Due 19 February 03

Plan to turn this assignment in on paper during class time, instead of emailing it. Instead of writing, this week we will solve a few mathematical problems on price discrimination.

You are encouraged to check answers with your classmates while solving these problems, but you must write up your solutions independently. Copying someone else's work will be a serious violation of academic integrity, and will be punished appropriately.

- Suppose you are a monopoly firm producing an information good (zero marginal
cost). Suppose there are three segments of customers: 100 Power User customers
willing to pay up to $10 for the good, 200 Regular customers willing to pay
up to $5 for the good, and 300 Occasional customers willing to pay up to $3
for the good.

- (5 points) Suppose you cannot identify a consumer's group, so you must charge a uniform price to all customers. Which price would be optimal? What profits would you earn at that price. Explain your reasoning.
- (5 points) Suppose you could identify each of the groups, and prevent resale among them. What would then be your optimal set of prices? What total profits would you earn? Explain your reasoning.
- (5 points) Explain why you are able to achieve perfect price discrimination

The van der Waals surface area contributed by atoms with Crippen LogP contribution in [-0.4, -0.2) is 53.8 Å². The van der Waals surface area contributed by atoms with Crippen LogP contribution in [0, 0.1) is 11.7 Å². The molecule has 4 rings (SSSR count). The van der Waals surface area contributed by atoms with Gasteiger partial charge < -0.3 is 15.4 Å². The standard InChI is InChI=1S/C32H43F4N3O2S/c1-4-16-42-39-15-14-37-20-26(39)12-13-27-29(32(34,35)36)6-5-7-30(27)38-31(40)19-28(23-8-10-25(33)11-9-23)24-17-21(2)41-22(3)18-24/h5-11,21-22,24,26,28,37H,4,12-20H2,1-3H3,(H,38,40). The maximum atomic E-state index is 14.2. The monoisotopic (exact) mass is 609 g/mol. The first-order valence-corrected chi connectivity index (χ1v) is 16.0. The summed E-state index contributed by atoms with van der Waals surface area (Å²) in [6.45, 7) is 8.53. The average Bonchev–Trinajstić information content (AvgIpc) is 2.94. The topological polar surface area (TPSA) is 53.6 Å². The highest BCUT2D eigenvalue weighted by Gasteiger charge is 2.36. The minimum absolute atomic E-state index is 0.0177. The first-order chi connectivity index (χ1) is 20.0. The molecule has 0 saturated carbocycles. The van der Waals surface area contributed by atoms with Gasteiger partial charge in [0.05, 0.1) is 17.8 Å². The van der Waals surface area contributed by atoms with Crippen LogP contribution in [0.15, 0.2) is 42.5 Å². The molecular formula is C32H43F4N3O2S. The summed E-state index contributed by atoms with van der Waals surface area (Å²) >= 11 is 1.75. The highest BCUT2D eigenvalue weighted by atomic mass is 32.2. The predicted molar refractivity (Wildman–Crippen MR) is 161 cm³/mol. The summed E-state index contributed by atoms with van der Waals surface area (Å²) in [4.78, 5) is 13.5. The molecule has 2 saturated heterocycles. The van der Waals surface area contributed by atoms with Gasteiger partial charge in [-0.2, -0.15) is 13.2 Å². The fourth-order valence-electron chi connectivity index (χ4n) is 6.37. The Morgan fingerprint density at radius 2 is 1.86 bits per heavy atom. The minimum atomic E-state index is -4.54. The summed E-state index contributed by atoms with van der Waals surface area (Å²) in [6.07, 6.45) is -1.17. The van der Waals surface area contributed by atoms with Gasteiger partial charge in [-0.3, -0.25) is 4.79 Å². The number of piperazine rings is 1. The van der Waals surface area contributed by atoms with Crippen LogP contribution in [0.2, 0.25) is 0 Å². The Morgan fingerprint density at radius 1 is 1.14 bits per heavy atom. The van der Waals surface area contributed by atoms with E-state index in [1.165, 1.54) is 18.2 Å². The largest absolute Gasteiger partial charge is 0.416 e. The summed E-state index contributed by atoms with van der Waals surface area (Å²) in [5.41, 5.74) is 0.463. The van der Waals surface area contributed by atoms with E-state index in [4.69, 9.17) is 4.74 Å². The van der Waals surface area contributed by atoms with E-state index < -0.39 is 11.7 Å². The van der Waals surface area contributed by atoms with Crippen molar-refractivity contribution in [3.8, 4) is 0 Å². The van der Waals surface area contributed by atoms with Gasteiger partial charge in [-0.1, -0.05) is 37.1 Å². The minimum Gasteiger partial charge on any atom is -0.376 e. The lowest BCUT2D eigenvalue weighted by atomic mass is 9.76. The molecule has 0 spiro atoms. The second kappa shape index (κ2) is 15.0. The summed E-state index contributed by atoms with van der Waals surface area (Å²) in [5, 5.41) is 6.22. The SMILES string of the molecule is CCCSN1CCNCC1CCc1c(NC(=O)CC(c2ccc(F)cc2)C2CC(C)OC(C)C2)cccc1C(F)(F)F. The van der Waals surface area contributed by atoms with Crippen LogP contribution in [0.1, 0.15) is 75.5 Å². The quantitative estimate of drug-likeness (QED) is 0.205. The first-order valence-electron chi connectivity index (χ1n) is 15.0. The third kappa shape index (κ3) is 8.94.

in (b). Give me a simple modification to the problem that would still
allow you to engage in group pricing, but would prevent you from achieving
perfect price discrimination.

- Let's reconsider problem 1, but change the number of Power User customers
to 300.

- (5 points) Now what is your optimal uniform price, and what profits would you achieve?
- (5 points) When you can identify each of the groups, and prevent resale among them, what is your optimal price schedule? What are your profits?
- (5 points) Consider both consumer surplus and producer surplus. Which situation has more economic efficiency (total surplus), (a) or (b)? Which situation has more consumer surplus, (a) or (b)? Explain your reasoning.
- (5 points) Go back to the situations described in problem 1. Which situation has more economic efficiency, (a) or (b)? Which situation has more consumer surplus, (a) or (b)? Explain your reasoning.
- (5 points) Why do you get qualitatively different answers in part (c)
than you do in part (d)? Explain.

- Now let's look at an example of versioning - that is, the firm makes a menu
of versions for the customers to choose from. You have created a Premium version
of your product, but you know you could disable some of the features in order
to create a Normal version of your product. Both products have zero marginal
cost.

Suppose you have two groups of customers. Thirty (30) Major Users are willing to pay up to $20 for the Premium version of your product and $0 for the Normal version of your product. Seventy (70) Minor Users are willing to pay up to $7 for the Premium verison of your product and $5 for the Normal version of your product. Each consumer will choose the product that gives her the highest surplus.

- (5 points) If you offer only the Premium version of your product, what price would you charge in order to maximize your profits, and what profits would you make?
- (5 points) If you offer both versions of the product, what prices would you charge in order to maximize your profits, and what profits would you make?